Supreme Court of India
- It is the first appeal court. The Supreme Court of India is the highest court of the land as established by Part V, Chapter IV of the Constitution of India. The role of the Supreme Court is guardian of the Constitution and the highest court of appeal.
- It founded on 28 January; 1950.
- The inauguration took place in the Chamber of Princes in the Parliament building.
- The Chamber of Princes had earlier been the seat of the Federal Court of India for 12 years, between 1937 and 1950. The Court moved into the present building in 1958.
- The Supreme Court Bar Association is the bar of the highest court.
- The Constitution of India’s Articles 124 to 147 lay down the composition and jurisdiction of the Supreme Court of India.
- The Supreme Court is meant to be the last resort and highest appellate court which takes up appeals against the verdicts of the High Courts and other courts of the states and territories.
- It has the special power of judicial review as per Article 32 of the Constitution.
High Courts of India
- It is the second appeal court.
- The High Courts are the principal civil courts of original jurisdiction in the state, and all offences including those punishable with death.
- It consists of Appeals from lower courts and writ petitions in terms of Article 226 of the Constitution of India. Writ Jurisdiction is also original jurisdiction of High Court.
- There are total 24 High Courts at the State & Union territory level. These courts have jurisdiction over a state, a union territory or a group of states and union territories.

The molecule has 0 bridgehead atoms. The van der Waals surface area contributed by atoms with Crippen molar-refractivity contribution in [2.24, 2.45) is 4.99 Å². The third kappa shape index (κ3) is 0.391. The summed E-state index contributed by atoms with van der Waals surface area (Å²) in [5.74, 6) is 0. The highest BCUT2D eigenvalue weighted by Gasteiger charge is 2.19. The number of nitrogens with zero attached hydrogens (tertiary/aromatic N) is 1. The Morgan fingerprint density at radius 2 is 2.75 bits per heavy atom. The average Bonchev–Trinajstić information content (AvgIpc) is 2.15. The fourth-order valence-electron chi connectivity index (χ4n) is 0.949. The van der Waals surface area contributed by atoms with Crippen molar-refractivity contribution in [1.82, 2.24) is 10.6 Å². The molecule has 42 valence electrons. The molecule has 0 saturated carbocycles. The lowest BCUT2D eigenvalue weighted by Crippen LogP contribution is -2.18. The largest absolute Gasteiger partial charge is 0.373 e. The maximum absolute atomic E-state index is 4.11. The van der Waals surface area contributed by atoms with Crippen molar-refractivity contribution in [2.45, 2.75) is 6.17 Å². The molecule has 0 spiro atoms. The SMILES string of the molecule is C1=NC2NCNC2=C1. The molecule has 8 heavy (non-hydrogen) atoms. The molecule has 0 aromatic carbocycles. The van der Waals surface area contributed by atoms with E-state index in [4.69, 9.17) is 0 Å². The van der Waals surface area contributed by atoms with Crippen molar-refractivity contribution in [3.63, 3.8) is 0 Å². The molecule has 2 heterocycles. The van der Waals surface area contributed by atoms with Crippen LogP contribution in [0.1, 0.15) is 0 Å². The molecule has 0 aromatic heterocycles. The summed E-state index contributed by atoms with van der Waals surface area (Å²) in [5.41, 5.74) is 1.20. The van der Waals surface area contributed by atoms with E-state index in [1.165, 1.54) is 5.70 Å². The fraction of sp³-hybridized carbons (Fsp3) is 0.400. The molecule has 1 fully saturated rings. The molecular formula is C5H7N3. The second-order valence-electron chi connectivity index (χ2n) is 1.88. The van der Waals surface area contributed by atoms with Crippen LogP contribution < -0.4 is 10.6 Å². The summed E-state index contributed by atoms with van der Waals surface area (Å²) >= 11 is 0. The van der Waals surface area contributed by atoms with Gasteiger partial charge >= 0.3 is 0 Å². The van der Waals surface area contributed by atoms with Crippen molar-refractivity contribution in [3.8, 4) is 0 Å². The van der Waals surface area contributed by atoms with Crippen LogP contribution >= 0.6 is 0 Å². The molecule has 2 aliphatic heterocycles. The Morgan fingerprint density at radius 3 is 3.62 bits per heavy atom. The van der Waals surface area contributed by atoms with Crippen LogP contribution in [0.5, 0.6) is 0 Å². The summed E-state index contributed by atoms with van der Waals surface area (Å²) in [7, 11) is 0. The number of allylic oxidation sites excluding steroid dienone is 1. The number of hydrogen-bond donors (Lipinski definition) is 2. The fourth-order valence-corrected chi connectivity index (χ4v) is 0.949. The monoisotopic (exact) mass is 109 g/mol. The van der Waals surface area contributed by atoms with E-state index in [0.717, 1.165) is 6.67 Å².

- It is a hierarchy of subordinate courts such as the civil courts, family courts, criminal courts and various other district courts.
- It is mentioned as constitutional courts under Part VI, Chapter V, and Article 214 of the Indian Constitution.
- According to Article 141 of the Constitution of India, all courts in India including High Courts are bound by the judgments and orders of the Supreme Court of India by precedence. The Calcutta High Court is the oldest High Court in the country which established on 2 July 1862.
District Courts of India
- It is the lower court than the Supreme Court and High Court.
- Every District has a Court. These courts are under administrative and judicial control of the High Court of the State to which the district concerned belongs.
- It established by the State governments in India.
- The decisions of District court are subject to the appellate jurisdiction of the High court.
- The highest court in each district is that of the District and Sessions Judge. The district court is presided over by one District Judge appointed by the state Government. In addition to the district judge there may be number of Additional District Judges and Assistant District Judges.
- The Additional District Judge and the court presided have equivalent jurisdiction as the District Judge and his district court, the District Court or Additional District court exercises jurisdiction both on original side and appellate side in civil and criminal matters arising in the District.
Tribunals in India
- Tribunals are a special court. Tribunal means anybody acting judicially.
- In Constitution, Part XIV-A which consists of two Articles 323A and 323B deals with these Tribunals.
- It means an advocate appearing before a Court on whom a single Judge was sitting could describe that judge as their tribunal.
- Any person or institution with the authority to judge, adjudicate on, or determine claims or disputes among the many innovative provisions adopted by the Forty-second Amendment of the Constitution (1976) a measure of far-reaching importance was the provision for the setting up of Administrative Tribunals.
- Section (1) of Article 323-A provides for the adjudication or trial by administrative tribunals of disputes and complaints with respect to recruitment and conditions of service of persons appointed to public services.